Church targeted in anti-blight effort

Buildings: Community and city officials say an East Baltimore church has allowed properties it owns to fall into disrepair.

April 17, 2002|By Eric Siegel | Eric Siegel,SUN STAFF

In a historic area of East Baltimore, community leaders and city officials battling blight and the loss of architectural gems are at odds with an unlikely adversary - a large and prominent church.

The First Apostolic Institutional Faith Church and its community development corporation own or control several vacant rowhouses, a boarded church, a synagogue and a parsonage and a large empty parcel in a two-square-block area in Washington Hill, a stable community wedged between the Johns Hopkins medical complex to the north and Upper Fells Point to the south.

A half-dozen of the properties have code violations, some dating back three years, and several more have city liens totaling tens of thousands of dollars, mostly stemming from the demolition of badly deteriorated rowhouses, according to records and interviews.

One historic rowhouse, cited as unsafe last fall, was so badly damaged in a fire last month that it immediately had to be demolished by the housing department - at a cost to taxpayers of $3,000 to $5,000.

Residents and leaders of the neighborhood, which has been the site of several successful revitalization projects over a quarter-century, are increasingly frustrated with what they say is the church's failure to rehabilitate the properties or turn them over to someone who will.

They are pressing housing officials to take control of the properties and find a new developer for them - an action they said would be consistent with the O'Malley administration's new initiative to take control of thousands of derelict parcels.

"This is a major problem that's been allowed to go on for years," said Simon Hemby, president of Citizens for Washington Hill. "The church has done nothing."

Responding to critics

Bishop Franklin Showell, head of First Apostolic, which has been in Washington Hill for 55 years, takes issue with that negative assessment.

While acknowledging that redevelopment has taken longer than expected, he said such criticism ignores the fact that the properties were in bad shape when First Apostolic took them over and said that the church has invested millions in a new sanctuary at South Caroline and East Lombard streets and a community center in a renovated church across the street.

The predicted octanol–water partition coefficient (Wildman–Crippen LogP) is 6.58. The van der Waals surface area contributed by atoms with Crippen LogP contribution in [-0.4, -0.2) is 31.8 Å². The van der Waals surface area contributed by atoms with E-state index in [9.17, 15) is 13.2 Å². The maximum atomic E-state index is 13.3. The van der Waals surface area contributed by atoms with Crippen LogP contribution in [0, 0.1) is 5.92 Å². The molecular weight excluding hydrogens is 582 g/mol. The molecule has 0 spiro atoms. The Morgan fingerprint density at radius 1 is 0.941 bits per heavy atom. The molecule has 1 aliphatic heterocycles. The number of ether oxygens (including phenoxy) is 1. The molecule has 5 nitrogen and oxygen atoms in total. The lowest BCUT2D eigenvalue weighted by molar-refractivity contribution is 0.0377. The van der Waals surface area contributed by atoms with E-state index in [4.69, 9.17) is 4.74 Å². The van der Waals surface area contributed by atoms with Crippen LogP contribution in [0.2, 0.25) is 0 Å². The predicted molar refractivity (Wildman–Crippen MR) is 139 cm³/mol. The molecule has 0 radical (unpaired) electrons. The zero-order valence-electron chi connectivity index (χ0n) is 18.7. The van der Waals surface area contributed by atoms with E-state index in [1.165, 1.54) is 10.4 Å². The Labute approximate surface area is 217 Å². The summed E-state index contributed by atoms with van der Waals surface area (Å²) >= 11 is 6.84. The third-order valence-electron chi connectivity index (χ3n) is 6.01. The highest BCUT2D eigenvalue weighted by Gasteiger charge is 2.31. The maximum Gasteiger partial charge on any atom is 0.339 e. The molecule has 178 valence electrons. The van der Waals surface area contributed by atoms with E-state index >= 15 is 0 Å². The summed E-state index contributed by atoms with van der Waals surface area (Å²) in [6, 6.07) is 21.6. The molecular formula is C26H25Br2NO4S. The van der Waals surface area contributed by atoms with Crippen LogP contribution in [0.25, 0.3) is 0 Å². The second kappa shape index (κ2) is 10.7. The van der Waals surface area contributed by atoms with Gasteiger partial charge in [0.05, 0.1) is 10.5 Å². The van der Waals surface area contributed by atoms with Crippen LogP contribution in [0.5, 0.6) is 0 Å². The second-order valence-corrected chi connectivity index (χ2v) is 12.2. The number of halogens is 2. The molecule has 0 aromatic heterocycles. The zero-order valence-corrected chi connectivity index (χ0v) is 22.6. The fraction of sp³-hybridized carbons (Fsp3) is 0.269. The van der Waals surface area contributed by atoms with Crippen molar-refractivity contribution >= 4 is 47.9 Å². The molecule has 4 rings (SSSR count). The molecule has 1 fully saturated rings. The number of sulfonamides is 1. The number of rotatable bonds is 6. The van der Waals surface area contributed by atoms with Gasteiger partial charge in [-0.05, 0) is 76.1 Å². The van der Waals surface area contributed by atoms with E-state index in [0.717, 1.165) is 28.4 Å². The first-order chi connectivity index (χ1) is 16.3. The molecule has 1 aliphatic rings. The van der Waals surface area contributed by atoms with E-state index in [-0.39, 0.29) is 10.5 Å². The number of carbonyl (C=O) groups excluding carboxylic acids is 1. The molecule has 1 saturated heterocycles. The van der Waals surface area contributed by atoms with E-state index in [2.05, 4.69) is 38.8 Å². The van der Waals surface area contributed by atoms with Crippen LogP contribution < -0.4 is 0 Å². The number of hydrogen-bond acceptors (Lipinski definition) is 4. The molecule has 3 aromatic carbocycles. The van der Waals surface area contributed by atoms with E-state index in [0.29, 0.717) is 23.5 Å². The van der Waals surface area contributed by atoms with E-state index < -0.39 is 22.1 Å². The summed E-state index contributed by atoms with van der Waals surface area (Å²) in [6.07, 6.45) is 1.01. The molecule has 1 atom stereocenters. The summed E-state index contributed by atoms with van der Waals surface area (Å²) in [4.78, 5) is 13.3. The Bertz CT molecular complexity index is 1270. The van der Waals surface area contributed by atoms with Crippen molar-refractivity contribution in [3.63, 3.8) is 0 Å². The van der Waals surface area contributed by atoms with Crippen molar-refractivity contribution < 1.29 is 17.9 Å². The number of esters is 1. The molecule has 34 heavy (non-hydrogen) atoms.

"The church has done a lot in that community," he said.

The community group's frustration is shared by the city's Commission on Historical and Architectural Preservation.

In mid-January, the commission complained in a letter to Showell that the church had never responded to a 1999 demand that it stabilize a historic church building and two historic rowhouses. The commission also complained that in the two years since it approved an exterior design, it had seen "no further development" of a plan to construct rowhouses on the now-vacant site of several church-owned properties that had to be demolished by the city because they had been so neglected.

`Troubling, perplexing'

"There does not seem to be effort on the part of the church to care for these historic buildings," Kathleen G. Kotarba, the commission's executive director, said in a recent interview. "It's very troubling and perplexing that a property owner would acquire so much property and not care for it."

Kotarba and other city officials say they are not aware of any other church holding on to so many vacant properties.

Showell said First Apostolic was guilty of failing to stick to its timetable, but nothing more.

"I would be the first to admit the process has been slow," he acknowledged. "We have set deadlines and not met them."

Many of the properties drawing complaints were derelict buildings that no one else wanted when the church bought them, he said.

"They act like we're the perpetrators of the blight and deterioration," he said of the critics. "That is nowhere near the truth."

Three years ago, however, a string of rowhouses in the 1400 block of E. Baltimore St. that the church's development arm bought in the mid-1990s became so blighted that the city had to tear them down, according to records and interviews. Municipal liens on the now-vacant half-block parcel resulting from that demolition total $115,483, according to the most recent property delinquency information issued this month. City liens on other church property in the area total $30,139.

Showell said he planned to pay off the liens on the East Baltimore Street parcel, which he claimed should be only about $67,000. Until the liens are satisfied, the city won't allow the church to reapply for $450,000 in public financing for a project to build nine new rowhouses.

Financing rescinded

Financing for the project had been approved in 1999 but was rescinded last August by housing officials.

"I never saw any submission of anything to indicate they were making progress," assistant housing commissioner JoAnn Copes explained. "I don't know why they didn't perform. They kept assuring us they would."

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